4. The media has reporters assigned to specifically cover the education beat. When, where, and how, were you notified of the meeting? Where any HCS board member(s) in attendence?

    1. Yeah, I know, but often on heavy news days beats are left aside.

      The meeting was announced first on the Mt. Gap FB page on February 24th.

      It was also announced via PTA newsletter on March 8th.

      Dr. Robinson was present at the meeting but did not speak at the meeting. Rena Anderson Dir of Community Involvement was also present, but she also has children at both schools. She appeared to be there in an official capacity.

  5. I see a simple solution to the Huntsville City Schools problem. Document everything and report to the Dept. of Education. We all know he doesn’t have an educational background. The board is such a disappointment! I can’t wait until elections role around. I see many lawsuits in the near future. This is also one of the main reasons the school system is broke ( they do not follow protocol).

  6. The future of our (collective) children are at stake, which is why we can’t wait until election time. Filing a lawsuit will not un ring the bell. The school board members work for us, or least they are supposed to work for us.

  7. We need these parents to come to the board meetings and address the board. Leadership can not be allowed to disrespect parents and taxpayers.

  8. Most of the middle school parents were not aware of the PTA meeting. As usual Information is not given to the middle school parents until it is too late to come giving the impression that we don’t care about what happens at the school. Also, Weatherly PTA was having a meeting that same night and time. Parents had to choose which one to go to. Many parents split up with one going to WHES PTA meeting with the younger child and the other going to Mountain Gap’s PTA meeting the older child. Unfortunately the meeting was also held on election night and at 6:00. Most parents do not get home until then or later. The PTA’s from both schools need to coordinate meetings so families who have children at both can participate. I hope the new PTA is better about communicating with parents.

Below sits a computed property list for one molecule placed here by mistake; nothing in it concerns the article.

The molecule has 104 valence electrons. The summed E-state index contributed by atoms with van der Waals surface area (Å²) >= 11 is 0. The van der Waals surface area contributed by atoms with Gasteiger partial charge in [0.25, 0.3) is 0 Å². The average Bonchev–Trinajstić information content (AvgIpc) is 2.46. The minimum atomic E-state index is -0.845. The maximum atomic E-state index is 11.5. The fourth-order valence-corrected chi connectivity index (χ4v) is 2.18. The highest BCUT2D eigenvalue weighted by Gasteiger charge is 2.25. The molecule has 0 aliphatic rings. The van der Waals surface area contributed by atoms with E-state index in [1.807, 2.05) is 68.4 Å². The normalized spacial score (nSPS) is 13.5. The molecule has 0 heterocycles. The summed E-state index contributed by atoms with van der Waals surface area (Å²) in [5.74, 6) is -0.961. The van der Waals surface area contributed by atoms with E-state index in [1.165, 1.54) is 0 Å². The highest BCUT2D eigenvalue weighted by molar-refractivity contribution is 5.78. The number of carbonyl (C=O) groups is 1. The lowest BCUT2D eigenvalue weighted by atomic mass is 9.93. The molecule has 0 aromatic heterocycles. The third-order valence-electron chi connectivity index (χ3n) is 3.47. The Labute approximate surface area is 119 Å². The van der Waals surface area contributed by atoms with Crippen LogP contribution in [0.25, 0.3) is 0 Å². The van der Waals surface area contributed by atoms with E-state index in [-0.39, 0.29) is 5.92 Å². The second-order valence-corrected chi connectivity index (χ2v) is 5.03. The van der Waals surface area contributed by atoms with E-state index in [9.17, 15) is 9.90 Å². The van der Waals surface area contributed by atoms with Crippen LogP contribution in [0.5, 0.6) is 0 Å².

1. Thanks for that information. I had been informed that all three schools were invited to be present, but it seems that wasn’t communicated as clearly as is should have been.

      1. I have kids in MGE and MGMS. I received an email from the MGE PTA about the meeting as well as the Facebook page. There were at least 2 signs in front of the elementary also. I never pull in to the middle school side so I don’t know if there were signs there or not. I received an email from the counselor at MGMS that originated from the middle school PTA president about the meeting. It was a bad night for the meeting because of the elections and Weatherly having their PTA meeting too. I was very disappointed in the turnout.

  9. As a parent of children who will be attending the next school to be merged, Challenger Elementary and Middle Schools, i have watched this issue with Whitesburg and now Mountain Gap. Here is my bet, he will make the move to consolidate Challenger, the largest of the schools, over the summer when fewer parents and teachers are around or aware of the issue until it is complete. My question is how much documentation has been done with Whitesburg to see what problems and issues they have encountered before proceeding with other schools? My guess is very little and none has been shared to the public. Simply saying that he would “close” a school isn’t quite enough. Wasn’t there a requirement by the Department of Justice to approve the closure of schools in our district?

    1. He’s offered no argument other than “efficiency” and “I’ll close it.”